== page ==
Learn how to be a killer in one easy novel.
Above is a colorful cover for Peter Rabe's Le tueur, a book better known as Anatomy of a Killer. It was published as the latter in 1960, with this French translation from Éditions de la Trevisse appearing the next year. Obviously, there was a better known novel—actually a novela—by John. D. Voelker, aka Robert Traver, called Anatomy of a Murder that was published in 1958 and became an acclaimed Jimmy Stewart movie in 1959. Why did Rabe choose such a similar title? No idea. But the title tells the story: detailed examination of a professional hitman, as the narrative follows him from killing to killing. The art on this is by Jacques Blondeau, who painted numerous book covers during the 1960s. Based on this nice effort we'll stay alert for more of his work.
Not quite a jacket, but not quite a dress.
We were thinking shirt-dress when we first saw this promo image of German actress Marlies Draeger (or Dräger if you prefer), but it isn't really a shirt. It's more like a jacket. So we looked up shirt-jacket and were surprised to learn they exist, but they're called jacket-dresses, and they prove that there's no niche of women's fashion that hasn't been filled. Draeger/Dräger is wearing hers in a shot made for her 1968 thriller Dynamit in grüner Seide, known in English as Death and Diamonds, and she looks amazing.
Some men go head over heels for a woman.
We have another of issue of Adam magazine for you to feast your eyes upon. This one was published in January 1973, and the cover illustrates the story, “Death Rail,” in which author Jack Ritchie asks the eternal philosophical question, “What do men think about when they are falling?” The answer is probably: how to land on the other guy. And what does a woman think about? In the story she congratulates herself for having inherited everything that belongs to her falling husband, and all just by making him erroneously believe she was screwing his business partner, and luring the two into a balcony fight. And the twist, unrevealed until the last sentence, is that it was all a misdirection play. She actually had been cheating, but with the chauffeur, not the business partner. Pretty good work from Ritchie, and another excellent effort from Adam.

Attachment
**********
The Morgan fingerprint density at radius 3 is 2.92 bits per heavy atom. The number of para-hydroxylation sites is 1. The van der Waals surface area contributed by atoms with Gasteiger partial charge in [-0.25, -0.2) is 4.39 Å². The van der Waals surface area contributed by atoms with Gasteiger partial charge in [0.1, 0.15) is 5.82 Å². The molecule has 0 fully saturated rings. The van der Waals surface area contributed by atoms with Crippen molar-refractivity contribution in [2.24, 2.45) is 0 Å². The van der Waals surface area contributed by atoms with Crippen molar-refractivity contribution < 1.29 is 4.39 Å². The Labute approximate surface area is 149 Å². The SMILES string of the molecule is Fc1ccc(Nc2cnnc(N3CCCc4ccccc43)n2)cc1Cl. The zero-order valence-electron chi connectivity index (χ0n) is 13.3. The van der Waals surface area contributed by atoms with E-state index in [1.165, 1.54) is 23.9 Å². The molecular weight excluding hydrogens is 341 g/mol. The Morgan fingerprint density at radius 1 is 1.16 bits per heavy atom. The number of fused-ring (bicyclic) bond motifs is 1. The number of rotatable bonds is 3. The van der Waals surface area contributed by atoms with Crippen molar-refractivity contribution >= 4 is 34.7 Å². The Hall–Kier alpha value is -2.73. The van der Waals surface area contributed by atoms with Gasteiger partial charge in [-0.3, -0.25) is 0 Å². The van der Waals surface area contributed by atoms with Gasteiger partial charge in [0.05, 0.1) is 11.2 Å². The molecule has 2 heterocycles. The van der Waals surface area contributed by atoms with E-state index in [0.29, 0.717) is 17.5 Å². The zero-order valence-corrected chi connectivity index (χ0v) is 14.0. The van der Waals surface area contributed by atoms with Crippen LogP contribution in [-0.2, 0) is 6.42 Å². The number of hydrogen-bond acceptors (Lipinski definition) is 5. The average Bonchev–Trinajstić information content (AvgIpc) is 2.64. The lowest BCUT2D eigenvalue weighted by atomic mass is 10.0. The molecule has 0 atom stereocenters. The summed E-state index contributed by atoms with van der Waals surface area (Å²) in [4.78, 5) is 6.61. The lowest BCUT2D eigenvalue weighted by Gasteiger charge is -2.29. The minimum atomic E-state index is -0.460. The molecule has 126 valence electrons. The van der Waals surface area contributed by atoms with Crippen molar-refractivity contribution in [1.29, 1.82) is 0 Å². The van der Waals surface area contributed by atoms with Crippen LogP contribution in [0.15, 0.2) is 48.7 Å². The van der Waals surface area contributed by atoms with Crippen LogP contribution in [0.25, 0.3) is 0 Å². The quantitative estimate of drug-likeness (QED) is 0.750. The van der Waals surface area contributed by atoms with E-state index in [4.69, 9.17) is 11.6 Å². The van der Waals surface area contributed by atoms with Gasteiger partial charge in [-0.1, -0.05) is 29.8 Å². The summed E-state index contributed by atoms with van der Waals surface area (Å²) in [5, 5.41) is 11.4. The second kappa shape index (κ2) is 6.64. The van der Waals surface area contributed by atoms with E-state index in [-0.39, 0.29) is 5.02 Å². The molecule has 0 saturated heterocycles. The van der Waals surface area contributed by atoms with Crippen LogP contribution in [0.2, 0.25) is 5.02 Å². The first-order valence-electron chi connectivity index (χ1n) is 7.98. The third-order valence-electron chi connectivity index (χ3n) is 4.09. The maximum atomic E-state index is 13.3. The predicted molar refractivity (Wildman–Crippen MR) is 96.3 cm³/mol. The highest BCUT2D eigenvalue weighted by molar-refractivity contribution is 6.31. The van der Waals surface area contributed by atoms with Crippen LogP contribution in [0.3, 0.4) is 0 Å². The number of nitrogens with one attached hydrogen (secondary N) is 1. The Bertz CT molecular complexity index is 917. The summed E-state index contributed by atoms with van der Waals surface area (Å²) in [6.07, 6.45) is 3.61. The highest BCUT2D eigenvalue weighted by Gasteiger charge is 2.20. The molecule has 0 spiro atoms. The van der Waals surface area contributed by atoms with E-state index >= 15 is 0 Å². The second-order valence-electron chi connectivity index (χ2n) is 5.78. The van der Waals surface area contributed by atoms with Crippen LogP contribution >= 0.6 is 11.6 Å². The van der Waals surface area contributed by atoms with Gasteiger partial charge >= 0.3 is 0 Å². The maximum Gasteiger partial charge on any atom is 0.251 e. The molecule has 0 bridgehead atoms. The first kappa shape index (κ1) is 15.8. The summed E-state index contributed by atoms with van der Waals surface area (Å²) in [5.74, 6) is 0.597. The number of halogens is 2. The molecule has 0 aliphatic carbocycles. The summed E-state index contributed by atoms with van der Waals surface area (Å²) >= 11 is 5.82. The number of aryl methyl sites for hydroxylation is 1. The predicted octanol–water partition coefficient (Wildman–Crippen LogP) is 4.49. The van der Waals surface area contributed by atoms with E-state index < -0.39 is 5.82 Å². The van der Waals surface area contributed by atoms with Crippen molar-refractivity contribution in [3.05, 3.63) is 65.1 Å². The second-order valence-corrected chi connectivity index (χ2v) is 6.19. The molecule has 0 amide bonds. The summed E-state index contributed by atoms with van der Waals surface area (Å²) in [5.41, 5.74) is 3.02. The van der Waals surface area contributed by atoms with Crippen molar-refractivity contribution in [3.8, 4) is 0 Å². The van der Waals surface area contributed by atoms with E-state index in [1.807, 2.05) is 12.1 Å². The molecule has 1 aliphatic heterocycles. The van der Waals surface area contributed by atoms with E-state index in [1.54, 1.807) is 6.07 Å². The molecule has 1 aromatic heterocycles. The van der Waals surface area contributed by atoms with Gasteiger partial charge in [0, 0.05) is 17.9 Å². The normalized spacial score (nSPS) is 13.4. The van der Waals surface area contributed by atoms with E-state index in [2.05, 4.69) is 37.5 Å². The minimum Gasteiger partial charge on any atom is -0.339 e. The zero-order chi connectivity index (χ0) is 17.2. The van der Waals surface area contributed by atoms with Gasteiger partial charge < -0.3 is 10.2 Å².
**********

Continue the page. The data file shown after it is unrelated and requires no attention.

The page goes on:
The headlines that mattered yesteryear.
1969—Allende Meteorite Falls in Mexico
The Allende Meteorite, the largest object of its type ever found, falls in the Mexican state of Chihuahua. The original stone, traveling at more than ten miles per second and leaving a brilliant streak across the sky, is believed to have been approximately the size of an automobile. But by the time it hit the Earth it had broken into hundreds of fragments.
1985—Matt Munro Dies
English singer Matt Munro, who was one of the most popular entertainers on the international music scene during the 1960s and sang numerous hits, including the James Bond theme "From Russia with Love," dies from liver cancer at Cromwell Hospital, Kensington, London.
1958—Plane Crash Kills 8 Man U Players
British European Airways Flight 609 crashes attempting to take off from a slush-covered runway at Munich-Riem Airport in Munich, West Germany. On board the plane is the Manchester United football team, along with a number of supporters and journalists. 20 of the 44 people on board die in the crash.